Treatment of mild, chronic hypertension during pregnancy leads to favorable outcomes

Treatment of mild and chronic hypertension during pregnancy yields positive results

In pregnant women with mild and chronic hypertension, a treatment strategy aimed at lowering blood pressure below 140/90 mmHg was associated with better pregnancy outcomes than a strategy that treated only severe hypertension without compromising fetal growth.

This is what researchers from the United States wrote in the New England Journal of Medicine. They conducted a randomized, open-label, multicenter trial in which a total of 2,408 pregnant women with one child, gestational age of less than 23 weeks with moderate and chronic hypertension (<160/100 mmHg) were randomized to antihypertensive drugs (recommended tags for use during pregnancy), or without treatment (unless severe hypertension occurs).

The primary outcome was a composite measure of pre-eclampsia with severe symptoms, medically indicated preterm birth (<35 weeks’ gestation), placental abruption, and fetal or neonatal death. This outcome was less common in the treatment group (30.2%) than in the control group (37.0%), with an adjusted hazard ratio of 0.82 (95% CI 0.74–0.92; P<0.001). The safety outcome, defined as birth weight less than the 10th percentile of gestational age, was not significantly more common in the treatment group (11.2%) than in the control group (10.4%; hazard ratio 1.04; 95% CI 0.82–1.31, p = 0.76).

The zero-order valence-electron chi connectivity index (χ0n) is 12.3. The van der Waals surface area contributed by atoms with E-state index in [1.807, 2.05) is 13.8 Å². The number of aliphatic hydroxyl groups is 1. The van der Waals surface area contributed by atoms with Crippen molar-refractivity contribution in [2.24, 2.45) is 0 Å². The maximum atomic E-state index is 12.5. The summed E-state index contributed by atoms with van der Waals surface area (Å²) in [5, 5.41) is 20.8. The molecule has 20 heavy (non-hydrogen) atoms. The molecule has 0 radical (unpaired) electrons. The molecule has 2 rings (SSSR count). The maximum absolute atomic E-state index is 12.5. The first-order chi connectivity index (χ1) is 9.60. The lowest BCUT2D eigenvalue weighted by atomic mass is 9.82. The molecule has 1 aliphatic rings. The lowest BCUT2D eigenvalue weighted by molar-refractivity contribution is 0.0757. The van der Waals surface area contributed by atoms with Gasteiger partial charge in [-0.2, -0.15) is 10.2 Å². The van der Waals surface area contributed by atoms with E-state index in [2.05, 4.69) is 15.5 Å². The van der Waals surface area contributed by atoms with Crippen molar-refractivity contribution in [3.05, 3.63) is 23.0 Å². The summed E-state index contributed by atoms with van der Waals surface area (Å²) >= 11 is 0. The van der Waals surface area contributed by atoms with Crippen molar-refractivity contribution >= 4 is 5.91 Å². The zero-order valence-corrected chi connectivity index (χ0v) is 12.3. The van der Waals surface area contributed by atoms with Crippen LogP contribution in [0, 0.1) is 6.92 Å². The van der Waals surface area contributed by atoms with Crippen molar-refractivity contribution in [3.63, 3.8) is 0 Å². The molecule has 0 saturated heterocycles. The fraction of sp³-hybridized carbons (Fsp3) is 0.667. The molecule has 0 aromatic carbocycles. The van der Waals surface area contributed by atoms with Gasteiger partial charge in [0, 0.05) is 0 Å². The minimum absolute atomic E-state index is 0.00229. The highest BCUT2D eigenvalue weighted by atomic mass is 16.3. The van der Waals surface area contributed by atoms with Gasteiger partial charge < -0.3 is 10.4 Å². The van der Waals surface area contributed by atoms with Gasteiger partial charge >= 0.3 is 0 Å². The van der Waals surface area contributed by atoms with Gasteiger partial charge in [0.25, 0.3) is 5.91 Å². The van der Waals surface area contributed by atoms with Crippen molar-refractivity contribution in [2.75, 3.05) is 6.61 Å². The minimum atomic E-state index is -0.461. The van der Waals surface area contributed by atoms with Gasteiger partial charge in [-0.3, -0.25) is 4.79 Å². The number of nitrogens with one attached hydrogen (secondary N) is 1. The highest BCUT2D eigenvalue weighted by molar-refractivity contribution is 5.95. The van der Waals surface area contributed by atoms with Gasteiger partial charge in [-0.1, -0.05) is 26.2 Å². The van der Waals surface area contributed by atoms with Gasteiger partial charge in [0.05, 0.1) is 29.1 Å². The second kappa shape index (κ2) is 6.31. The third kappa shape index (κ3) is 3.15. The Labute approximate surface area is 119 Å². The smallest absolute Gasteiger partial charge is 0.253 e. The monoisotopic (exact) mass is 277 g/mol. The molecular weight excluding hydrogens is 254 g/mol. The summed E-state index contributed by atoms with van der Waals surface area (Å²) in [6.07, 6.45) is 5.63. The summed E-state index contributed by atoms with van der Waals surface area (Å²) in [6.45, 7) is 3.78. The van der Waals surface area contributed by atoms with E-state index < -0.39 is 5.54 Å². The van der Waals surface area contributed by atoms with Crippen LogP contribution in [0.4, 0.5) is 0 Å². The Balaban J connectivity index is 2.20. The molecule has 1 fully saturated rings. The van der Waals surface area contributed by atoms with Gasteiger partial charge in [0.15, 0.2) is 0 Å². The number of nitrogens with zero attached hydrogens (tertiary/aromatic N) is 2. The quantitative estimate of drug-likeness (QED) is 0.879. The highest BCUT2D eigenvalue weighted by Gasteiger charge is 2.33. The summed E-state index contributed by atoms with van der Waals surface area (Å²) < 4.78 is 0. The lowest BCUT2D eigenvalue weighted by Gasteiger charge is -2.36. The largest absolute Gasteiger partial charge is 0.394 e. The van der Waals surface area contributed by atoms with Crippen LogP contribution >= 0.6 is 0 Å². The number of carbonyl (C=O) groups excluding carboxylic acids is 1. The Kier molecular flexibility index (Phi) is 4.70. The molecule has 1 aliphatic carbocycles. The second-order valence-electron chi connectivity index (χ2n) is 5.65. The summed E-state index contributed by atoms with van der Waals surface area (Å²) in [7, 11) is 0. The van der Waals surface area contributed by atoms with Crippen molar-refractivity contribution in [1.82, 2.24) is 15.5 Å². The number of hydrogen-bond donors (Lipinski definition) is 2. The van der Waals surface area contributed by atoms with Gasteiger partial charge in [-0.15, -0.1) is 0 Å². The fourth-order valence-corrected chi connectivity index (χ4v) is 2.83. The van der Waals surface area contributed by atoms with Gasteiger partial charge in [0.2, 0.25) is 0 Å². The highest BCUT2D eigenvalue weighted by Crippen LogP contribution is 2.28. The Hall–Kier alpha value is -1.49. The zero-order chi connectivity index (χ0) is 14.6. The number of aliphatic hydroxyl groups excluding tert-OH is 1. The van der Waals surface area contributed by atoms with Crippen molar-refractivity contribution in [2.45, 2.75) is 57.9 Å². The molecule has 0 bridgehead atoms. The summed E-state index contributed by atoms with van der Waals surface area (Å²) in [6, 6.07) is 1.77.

Furthermore, serious maternal complications occurred in 2.1 and 2.8% (0.75; 95% CI 0.45-1.26) and serious neonatal complications in 2.0 and 2.6% (0.77 95% CI 0.45-1.30). The risk of pre-eclampsia (0.79; 95% CI 0.69-0.89) and preterm birth (0.87; 95% CI 0.77-0.99) was lower in the treated group than in the control group.

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